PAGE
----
« back to article: Local Writing Scene Poised for Comeback?

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MIC TIME. Local novelist and UWEC English professor John Loomis took to the open mic in early February during OUTLOUD, a new open mic series for writers of all genres. Held at the Acoustic Café in downtown Eau Claire, the monthly event is but one new offering from Poet Laureate Bruce Taylor.
 
MIC TIME. Local novelist and UWEC English professor John Loomis took to the open mic
in early February during OUTLOUD, a new open mic series for writers of all genres. Held
at the Acoustic Café in downtown Eau Claire, the monthly event is but one new offering from
Poet Laureate Bruce Taylor.

Bruce Taylor has been around. Author of seven collections of poetry, editor of eight anthologies, and owner of a list of accomplishments ranging from lecturing in the People’s Republic of China to having his work read by Garrison Keillor, Taylor was recently named the second Poet Laureate of Eau Claire, after a nearly 40-year occupation of our fair city.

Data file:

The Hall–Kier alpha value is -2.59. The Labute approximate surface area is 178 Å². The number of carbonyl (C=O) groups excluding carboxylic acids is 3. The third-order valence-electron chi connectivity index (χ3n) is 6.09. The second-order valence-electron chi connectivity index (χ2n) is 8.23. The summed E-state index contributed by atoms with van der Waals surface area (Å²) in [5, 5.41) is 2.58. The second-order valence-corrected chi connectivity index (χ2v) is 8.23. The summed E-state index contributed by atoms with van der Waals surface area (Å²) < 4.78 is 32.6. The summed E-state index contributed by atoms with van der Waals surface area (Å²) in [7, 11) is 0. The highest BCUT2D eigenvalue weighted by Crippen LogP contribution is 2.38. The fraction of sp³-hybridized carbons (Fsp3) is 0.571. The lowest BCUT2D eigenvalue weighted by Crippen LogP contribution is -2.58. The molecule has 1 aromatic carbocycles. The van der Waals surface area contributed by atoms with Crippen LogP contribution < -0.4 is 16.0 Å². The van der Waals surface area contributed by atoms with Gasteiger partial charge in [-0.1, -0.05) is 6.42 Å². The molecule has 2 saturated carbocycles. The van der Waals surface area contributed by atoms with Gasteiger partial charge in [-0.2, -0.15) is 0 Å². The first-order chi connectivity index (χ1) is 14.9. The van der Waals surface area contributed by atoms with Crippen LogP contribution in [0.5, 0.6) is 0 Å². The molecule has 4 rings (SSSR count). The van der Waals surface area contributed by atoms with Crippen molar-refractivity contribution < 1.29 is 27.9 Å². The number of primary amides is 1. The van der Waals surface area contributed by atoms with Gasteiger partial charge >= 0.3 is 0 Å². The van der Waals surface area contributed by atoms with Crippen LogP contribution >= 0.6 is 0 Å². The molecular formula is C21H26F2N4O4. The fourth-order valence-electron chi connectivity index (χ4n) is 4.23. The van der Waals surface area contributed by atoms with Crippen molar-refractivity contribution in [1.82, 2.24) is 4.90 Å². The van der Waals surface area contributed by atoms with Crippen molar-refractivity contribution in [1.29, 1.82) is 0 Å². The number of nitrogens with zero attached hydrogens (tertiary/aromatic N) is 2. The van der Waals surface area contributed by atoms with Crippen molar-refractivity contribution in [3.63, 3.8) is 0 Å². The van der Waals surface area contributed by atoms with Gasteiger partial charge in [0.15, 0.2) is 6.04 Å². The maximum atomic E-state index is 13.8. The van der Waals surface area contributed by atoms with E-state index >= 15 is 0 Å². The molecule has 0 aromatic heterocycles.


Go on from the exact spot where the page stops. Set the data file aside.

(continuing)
“These types of things used to go on all the time in Eau Claire, I figured it was time to try and bring them back.”
– Poet Laureate Bruce Taylor on literature reading events

A longtime professor at UWEC, Taylor has seen poetry, writing, and art events come and go. From open readings to poetry slams, and open mics to writing workshops, Eau Claire has seen its fair share of come-as-you-are literary events where any aspiring writer could collect quite nearly all of their courage, climb up onstage, and whisper/shout/cry/speak/sing into a microphone at a generally supportive and interested audience.

In recent years, however, some of these events (at least as far as recurring occasions go) have been in decline. That is why, in his new Laureatean capacity, combined with the free time that comes with retirement from professoring, Taylor is looking to bring this sort of thing back to Eau Claire in a most delicious way.

Under the umbrella organization, “Words Work,” Taylor is in the process of setting up recurring readings featuring guest artists along with open readings where people can perform or read just about anything as long as they wrote it themselves. He eventually hopes to incorporate a series of workshops into the program.

“We’re really just getting started,” says Taylor. “I have no idea how it’s going to turn out, but it had to happen. We have a lot of interest so far, and a lot of people getting involved. These types of things used to go on all the time in Eau Claire, I figured it was time to try and bring them back.” Those already contributing to the endeavor include The State Theatre, the Eau Claire Regional Arts Council, Sandra Lindow, and the Chippewa Valley Book Festival Committee.